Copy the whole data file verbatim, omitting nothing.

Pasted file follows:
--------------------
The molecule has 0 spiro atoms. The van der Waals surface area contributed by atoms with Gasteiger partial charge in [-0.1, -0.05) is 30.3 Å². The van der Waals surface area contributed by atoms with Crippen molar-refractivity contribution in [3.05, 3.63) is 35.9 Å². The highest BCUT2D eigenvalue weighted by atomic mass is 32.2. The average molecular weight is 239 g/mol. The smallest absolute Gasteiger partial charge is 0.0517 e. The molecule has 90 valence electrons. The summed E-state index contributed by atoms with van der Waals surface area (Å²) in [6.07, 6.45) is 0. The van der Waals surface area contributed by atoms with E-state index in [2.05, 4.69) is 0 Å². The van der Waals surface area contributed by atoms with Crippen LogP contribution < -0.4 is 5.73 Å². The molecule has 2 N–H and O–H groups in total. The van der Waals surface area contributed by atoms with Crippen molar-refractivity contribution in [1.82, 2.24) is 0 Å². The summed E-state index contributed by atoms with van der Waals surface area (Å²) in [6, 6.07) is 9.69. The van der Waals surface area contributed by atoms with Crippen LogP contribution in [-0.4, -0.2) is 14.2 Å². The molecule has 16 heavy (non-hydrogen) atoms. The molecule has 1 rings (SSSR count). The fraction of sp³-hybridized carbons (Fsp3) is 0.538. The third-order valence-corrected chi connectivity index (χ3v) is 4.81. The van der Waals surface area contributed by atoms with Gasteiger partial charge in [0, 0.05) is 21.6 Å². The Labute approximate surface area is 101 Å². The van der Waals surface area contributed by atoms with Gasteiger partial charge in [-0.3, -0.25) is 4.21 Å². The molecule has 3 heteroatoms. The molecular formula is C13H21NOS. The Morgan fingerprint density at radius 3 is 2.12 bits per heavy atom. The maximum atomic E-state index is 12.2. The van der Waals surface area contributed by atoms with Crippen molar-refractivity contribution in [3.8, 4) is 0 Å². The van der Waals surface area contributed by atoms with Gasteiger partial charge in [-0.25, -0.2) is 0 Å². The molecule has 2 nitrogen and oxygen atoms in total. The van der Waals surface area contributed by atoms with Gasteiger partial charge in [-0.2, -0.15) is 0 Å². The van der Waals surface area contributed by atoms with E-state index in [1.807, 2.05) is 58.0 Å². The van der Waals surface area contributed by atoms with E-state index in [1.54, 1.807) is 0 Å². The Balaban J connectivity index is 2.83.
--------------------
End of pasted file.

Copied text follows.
The molecule has 0 spiro atoms. The van der Waals surface area contributed by atoms with Gasteiger partial charge in [-0.1, -0.05) is 30.3 Å². The van der Waals surface area contributed by atoms with Crippen molar-refractivity contribution in [3.05, 3.63) is 35.9 Å². The highest BCUT2D eigenvalue weighted by atomic mass is 32.2. The average molecular weight is 239 g/mol. The smallest absolute Gasteiger partial charge is 0.0517 e. The molecule has 90 valence electrons. The summed E-state index contributed by atoms with van der Waals surface area (Å²) in [6.07, 6.45) is 0. The van der Waals surface area contributed by atoms with E-state index in [2.05, 4.69) is 0 Å². The van der Waals surface area contributed by atoms with Crippen LogP contribution < -0.4 is 5.73 Å². The molecule has 2 N–H and O–H groups in total. The van der Waals surface area contributed by atoms with Crippen molar-refractivity contribution in [1.82, 2.24) is 0 Å². The summed E-state index contributed by atoms with van der Waals surface area (Å²) in [6, 6.07) is 9.69. The van der Waals surface area contributed by atoms with Crippen LogP contribution in [-0.4, -0.2) is 14.2 Å². The molecule has 16 heavy (non-hydrogen) atoms. The molecule has 1 rings (SSSR count). The fraction of sp³-hybridized carbons (Fsp3) is 0.538. The third-order valence-corrected chi connectivity index (χ3v) is 4.81. The van der Waals surface area contributed by atoms with Gasteiger partial charge in [0, 0.05) is 21.6 Å². The Labute approximate surface area is 101 Å². The van der Waals surface area contributed by atoms with Gasteiger partial charge in [-0.3, -0.25) is 4.21 Å². The molecule has 3 heteroatoms. The molecular formula is C13H21NOS. The Morgan fingerprint density at radius 3 is 2.12 bits per heavy atom. The maximum atomic E-state index is 12.2. The van der Waals surface area contributed by atoms with Crippen molar-refractivity contribution in [3.8, 4) is 0 Å². The van der Waals surface area contributed by atoms with Gasteiger partial charge in [-0.25, -0.2) is 0 Å². The molecule has 2 nitrogen and oxygen atoms in total. The van der Waals surface area contributed by atoms with Gasteiger partial charge in [-0.2, -0.15) is 0 Å². The van der Waals surface area contributed by atoms with E-state index in [1.807, 2.05) is 58.0 Å². The van der Waals surface area contributed by atoms with E-state index in [1.54, 1.807) is 0 Å². The Balaban J connectivity index is 2.83.